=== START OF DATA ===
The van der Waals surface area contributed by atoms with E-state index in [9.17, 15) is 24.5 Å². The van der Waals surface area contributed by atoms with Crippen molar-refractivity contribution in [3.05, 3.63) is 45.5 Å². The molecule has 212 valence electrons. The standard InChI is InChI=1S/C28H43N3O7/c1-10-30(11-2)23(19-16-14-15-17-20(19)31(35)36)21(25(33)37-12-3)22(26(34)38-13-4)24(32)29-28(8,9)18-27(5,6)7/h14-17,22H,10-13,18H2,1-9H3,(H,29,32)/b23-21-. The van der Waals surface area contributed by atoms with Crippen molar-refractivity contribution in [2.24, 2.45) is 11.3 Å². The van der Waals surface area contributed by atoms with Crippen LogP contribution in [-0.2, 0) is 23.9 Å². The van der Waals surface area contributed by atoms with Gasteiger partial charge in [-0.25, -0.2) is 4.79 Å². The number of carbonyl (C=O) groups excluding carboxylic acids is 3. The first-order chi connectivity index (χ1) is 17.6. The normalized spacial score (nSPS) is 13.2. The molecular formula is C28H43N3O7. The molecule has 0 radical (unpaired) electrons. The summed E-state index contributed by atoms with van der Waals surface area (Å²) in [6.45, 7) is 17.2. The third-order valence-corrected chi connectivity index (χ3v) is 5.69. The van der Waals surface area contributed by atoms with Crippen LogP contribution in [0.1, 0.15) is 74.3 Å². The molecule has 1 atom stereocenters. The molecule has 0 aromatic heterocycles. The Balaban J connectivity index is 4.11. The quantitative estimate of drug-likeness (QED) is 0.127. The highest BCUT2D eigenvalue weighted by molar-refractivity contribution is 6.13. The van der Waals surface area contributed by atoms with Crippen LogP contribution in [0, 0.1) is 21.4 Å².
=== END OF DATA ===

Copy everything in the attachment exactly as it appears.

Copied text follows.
The van der Waals surface area contributed by atoms with E-state index in [9.17, 15) is 24.5 Å². The van der Waals surface area contributed by atoms with Crippen molar-refractivity contribution in [3.05, 3.63) is 45.5 Å². The molecule has 212 valence electrons. The standard InChI is InChI=1S/C28H43N3O7/c1-10-30(11-2)23(19-16-14-15-17-20(19)31(35)36)21(25(33)37-12-3)22(26(34)38-13-4)24(32)29-28(8,9)18-27(5,6)7/h14-17,22H,10-13,18H2,1-9H3,(H,29,32)/b23-21-. The van der Waals surface area contributed by atoms with Crippen molar-refractivity contribution in [2.24, 2.45) is 11.3 Å². The van der Waals surface area contributed by atoms with Crippen LogP contribution in [-0.2, 0) is 23.9 Å². The van der Waals surface area contributed by atoms with Gasteiger partial charge in [-0.25, -0.2) is 4.79 Å². The number of carbonyl (C=O) groups excluding carboxylic acids is 3. The first-order chi connectivity index (χ1) is 17.6. The normalized spacial score (nSPS) is 13.2. The molecular formula is C28H43N3O7. The molecule has 0 radical (unpaired) electrons. The summed E-state index contributed by atoms with van der Waals surface area (Å²) in [6.45, 7) is 17.2. The third-order valence-corrected chi connectivity index (χ3v) is 5.69. The van der Waals surface area contributed by atoms with Crippen LogP contribution in [0.1, 0.15) is 74.3 Å². The molecule has 1 atom stereocenters. The molecule has 0 aromatic heterocycles. The Balaban J connectivity index is 4.11. The quantitative estimate of drug-likeness (QED) is 0.127. The highest BCUT2D eigenvalue weighted by molar-refractivity contribution is 6.13. The van der Waals surface area contributed by atoms with Crippen LogP contribution in [0, 0.1) is 21.4 Å².